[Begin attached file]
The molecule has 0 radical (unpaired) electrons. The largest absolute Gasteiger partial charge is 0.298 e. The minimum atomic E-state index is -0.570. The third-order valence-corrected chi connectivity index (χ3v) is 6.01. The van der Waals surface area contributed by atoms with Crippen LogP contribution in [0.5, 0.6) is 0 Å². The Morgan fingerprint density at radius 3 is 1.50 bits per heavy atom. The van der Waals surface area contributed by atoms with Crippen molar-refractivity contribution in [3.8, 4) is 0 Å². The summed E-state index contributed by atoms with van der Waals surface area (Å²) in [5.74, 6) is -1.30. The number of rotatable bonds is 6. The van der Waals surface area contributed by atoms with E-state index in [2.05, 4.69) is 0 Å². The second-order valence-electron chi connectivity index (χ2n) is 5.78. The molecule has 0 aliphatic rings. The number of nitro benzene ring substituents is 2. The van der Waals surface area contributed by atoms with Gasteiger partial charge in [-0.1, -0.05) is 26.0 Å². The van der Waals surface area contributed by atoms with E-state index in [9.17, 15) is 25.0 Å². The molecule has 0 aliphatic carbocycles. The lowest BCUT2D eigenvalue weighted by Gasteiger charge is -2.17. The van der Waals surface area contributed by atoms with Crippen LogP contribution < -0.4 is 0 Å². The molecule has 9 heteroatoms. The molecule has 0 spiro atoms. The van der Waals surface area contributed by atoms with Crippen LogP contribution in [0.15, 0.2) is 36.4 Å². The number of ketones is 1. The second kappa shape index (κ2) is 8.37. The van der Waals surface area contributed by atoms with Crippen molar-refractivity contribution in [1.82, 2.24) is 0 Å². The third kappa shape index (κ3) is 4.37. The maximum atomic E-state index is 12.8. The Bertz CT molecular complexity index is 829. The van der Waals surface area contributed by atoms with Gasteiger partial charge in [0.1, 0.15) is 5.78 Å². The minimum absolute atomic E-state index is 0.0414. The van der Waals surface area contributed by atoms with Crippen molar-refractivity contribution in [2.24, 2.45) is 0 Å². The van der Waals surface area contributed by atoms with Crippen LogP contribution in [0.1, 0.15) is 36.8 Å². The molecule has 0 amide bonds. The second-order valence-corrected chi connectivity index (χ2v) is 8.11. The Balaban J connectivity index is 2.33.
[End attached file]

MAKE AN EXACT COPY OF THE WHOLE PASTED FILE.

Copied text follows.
The molecule has 0 radical (unpaired) electrons. The largest absolute Gasteiger partial charge is 0.298 e. The minimum atomic E-state index is -0.570. The third-order valence-corrected chi connectivity index (χ3v) is 6.01. The van der Waals surface area contributed by atoms with Crippen LogP contribution in [0.5, 0.6) is 0 Å². The Morgan fingerprint density at radius 3 is 1.50 bits per heavy atom. The van der Waals surface area contributed by atoms with Crippen molar-refractivity contribution in [3.8, 4) is 0 Å². The summed E-state index contributed by atoms with van der Waals surface area (Å²) in [5.74, 6) is -1.30. The number of rotatable bonds is 6. The van der Waals surface area contributed by atoms with E-state index in [2.05, 4.69) is 0 Å². The second-order valence-electron chi connectivity index (χ2n) is 5.78. The molecule has 0 aliphatic rings. The number of nitro benzene ring substituents is 2. The van der Waals surface area contributed by atoms with Gasteiger partial charge in [-0.1, -0.05) is 26.0 Å². The van der Waals surface area contributed by atoms with E-state index in [9.17, 15) is 25.0 Å². The molecule has 0 aliphatic carbocycles. The lowest BCUT2D eigenvalue weighted by Gasteiger charge is -2.17. The van der Waals surface area contributed by atoms with Crippen LogP contribution < -0.4 is 0 Å². The molecule has 9 heteroatoms. The molecule has 0 spiro atoms. The van der Waals surface area contributed by atoms with Crippen LogP contribution in [0.15, 0.2) is 36.4 Å². The number of ketones is 1. The second kappa shape index (κ2) is 8.37. The van der Waals surface area contributed by atoms with Crippen molar-refractivity contribution in [1.82, 2.24) is 0 Å². The third kappa shape index (κ3) is 4.37. The maximum atomic E-state index is 12.8. The Bertz CT molecular complexity index is 829. The van der Waals surface area contributed by atoms with Gasteiger partial charge in [0.1, 0.15) is 5.78 Å². The minimum absolute atomic E-state index is 0.0414. The van der Waals surface area contributed by atoms with Crippen molar-refractivity contribution in [2.24, 2.45) is 0 Å². The van der Waals surface area contributed by atoms with Crippen LogP contribution in [0.1, 0.15) is 36.8 Å². The molecule has 0 amide bonds. The second-order valence-corrected chi connectivity index (χ2v) is 8.11. The Balaban J connectivity index is 2.33.